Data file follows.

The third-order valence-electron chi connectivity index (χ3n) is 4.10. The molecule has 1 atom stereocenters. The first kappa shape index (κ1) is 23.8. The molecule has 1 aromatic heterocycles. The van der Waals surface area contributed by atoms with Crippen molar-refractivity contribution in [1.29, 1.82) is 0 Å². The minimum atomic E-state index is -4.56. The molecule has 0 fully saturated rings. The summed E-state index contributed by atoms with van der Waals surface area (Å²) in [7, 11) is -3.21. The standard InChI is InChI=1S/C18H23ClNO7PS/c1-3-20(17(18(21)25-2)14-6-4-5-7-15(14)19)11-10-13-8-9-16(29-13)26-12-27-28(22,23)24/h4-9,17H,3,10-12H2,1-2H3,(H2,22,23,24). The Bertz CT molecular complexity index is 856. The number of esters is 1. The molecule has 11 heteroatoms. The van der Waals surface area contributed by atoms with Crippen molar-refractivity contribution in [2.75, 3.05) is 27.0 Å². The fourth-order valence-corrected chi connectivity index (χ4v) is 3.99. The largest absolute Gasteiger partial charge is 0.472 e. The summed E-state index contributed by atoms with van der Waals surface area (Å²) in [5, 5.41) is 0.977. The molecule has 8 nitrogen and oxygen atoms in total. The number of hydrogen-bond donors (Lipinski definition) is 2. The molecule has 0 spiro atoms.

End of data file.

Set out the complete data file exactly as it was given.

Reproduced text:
The third-order valence-electron chi connectivity index (χ3n) is 4.10. The molecule has 1 atom stereocenters. The first kappa shape index (κ1) is 23.8. The molecule has 1 aromatic heterocycles. The van der Waals surface area contributed by atoms with Crippen molar-refractivity contribution in [1.29, 1.82) is 0 Å². The minimum atomic E-state index is -4.56. The molecule has 0 fully saturated rings. The summed E-state index contributed by atoms with van der Waals surface area (Å²) in [7, 11) is -3.21. The standard InChI is InChI=1S/C18H23ClNO7PS/c1-3-20(17(18(21)25-2)14-6-4-5-7-15(14)19)11-10-13-8-9-16(29-13)26-12-27-28(22,23)24/h4-9,17H,3,10-12H2,1-2H3,(H2,22,23,24). The Bertz CT molecular complexity index is 856. The number of esters is 1. The molecule has 11 heteroatoms. The van der Waals surface area contributed by atoms with Crippen molar-refractivity contribution in [2.75, 3.05) is 27.0 Å². The fourth-order valence-corrected chi connectivity index (χ4v) is 3.99. The largest absolute Gasteiger partial charge is 0.472 e. The summed E-state index contributed by atoms with van der Waals surface area (Å²) in [5, 5.41) is 0.977. The molecule has 8 nitrogen and oxygen atoms in total. The number of hydrogen-bond donors (Lipinski definition) is 2. The molecule has 0 spiro atoms.